New Drug May Cure Alzheimer's Disease


NTRX-07 reduced inflammation and improved cognition in animal studies.

An investigational drug that prevents inflammation and removes protein aggregates in the brain shows great promise for treating Alzheimer’s disease.

Amyloid fibrils tangle with each other and form abnormal clumps in the brain, which eventually cause inflammation and damage. The formation of the initial amyloid fibrils takes decades, but the process is much more rapid following the initial formation. But the process in which these fibrils can replicate without additional assistance is not fully understood.

This damage causes the traditional symptoms of Alzheimer’s disease: memory impairment, confusion, and dementia. While many clinical and preclinical trials focus on Alzheimer’s disease, there is currently no cure available for patients. Patients may be treated for different behavioral and cognition problems, but the underlying cause is not addressed.

This new drug, NTRX-07, was shown to decrease inflammation and preserve neurons and regenerative cells in the brains of mice models, according to a study presented at the Anesthesiology 2016 annual meeting.

“This drug may reduce inflammation in the brain, which is linked to Alzheimer's disease,” said lead researcher Mohamed Naguib, MD. “NTRX-07 uses a different mechanism than many other Alzheimer's drugs currently available, as it targets the cause of the disease, not just the symptoms."

The drug was originally developed to treat neuropathic pain, which has similar chronic inflammation.

“Patients who have neuropathic pain have chronic neuroinflammation,” Dr Naguib said. “This is a compound that blunts that inflammation.”

In the study, scientists tested the drug in mice models that have neurodegeneration similar to Alzheimer’s disease. They discovered that inflammation changed microglial cells in the brain, which are immune cells that remove amyloid plaques in the brain.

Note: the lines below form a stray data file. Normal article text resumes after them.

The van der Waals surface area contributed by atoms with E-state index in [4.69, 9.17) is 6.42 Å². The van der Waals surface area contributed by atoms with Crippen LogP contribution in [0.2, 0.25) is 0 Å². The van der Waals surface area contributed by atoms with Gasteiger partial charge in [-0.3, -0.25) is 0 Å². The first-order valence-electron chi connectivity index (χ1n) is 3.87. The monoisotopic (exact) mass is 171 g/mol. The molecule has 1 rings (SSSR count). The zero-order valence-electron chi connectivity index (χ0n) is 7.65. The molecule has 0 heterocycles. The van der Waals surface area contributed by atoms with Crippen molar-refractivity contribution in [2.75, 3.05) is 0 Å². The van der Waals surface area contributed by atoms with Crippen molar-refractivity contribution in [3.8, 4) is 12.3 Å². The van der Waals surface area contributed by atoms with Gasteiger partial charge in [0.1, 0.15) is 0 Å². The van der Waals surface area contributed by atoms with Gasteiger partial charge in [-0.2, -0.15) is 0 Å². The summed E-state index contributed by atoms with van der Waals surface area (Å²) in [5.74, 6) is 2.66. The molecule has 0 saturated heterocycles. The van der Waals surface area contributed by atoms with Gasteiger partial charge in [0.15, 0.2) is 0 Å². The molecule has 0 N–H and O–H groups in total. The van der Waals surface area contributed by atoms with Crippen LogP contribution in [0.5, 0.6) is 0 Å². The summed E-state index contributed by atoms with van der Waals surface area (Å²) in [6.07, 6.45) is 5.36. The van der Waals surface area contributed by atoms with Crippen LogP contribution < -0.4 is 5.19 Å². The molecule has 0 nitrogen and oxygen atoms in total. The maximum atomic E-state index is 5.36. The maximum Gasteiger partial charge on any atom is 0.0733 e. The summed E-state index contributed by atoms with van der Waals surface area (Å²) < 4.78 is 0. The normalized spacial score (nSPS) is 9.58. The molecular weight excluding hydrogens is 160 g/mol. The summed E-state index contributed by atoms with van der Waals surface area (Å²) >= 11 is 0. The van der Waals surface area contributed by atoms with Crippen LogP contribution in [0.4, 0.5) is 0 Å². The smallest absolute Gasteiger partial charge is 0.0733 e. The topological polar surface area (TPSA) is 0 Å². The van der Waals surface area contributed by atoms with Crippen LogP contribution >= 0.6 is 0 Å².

As the amyloid plaques aggregated, the microglia cells were not able to remove them. This was shown to cause inflammation and damage nerve cells, resulting in decreased cognitive function, according to the study.

Microglia cells have CB2 receptors on their surface, and these receptors are able to create an anti-inflammatory response. When NRTX-07 was administered to mice, removal of abnormal amyloid plaques was observed. The mice also had better memory performance and improved cognitive skills.

The drug also increases levels of SOX2, which is a protein that helps new brain cells develop, and can protect the brain in patients with Alzheimer’s disease, according to the study. In mice treated with NTRX-07, normal SOX2 levels were restored.

Mice treated with a placebo had decreased levels of the protein, inflammation, decreased removal of amyloid plaques, and poor memory performance. If these findings translate to humans, NTRX-07 could offer patients with Alzheimer’s disease a much needed treatment option.

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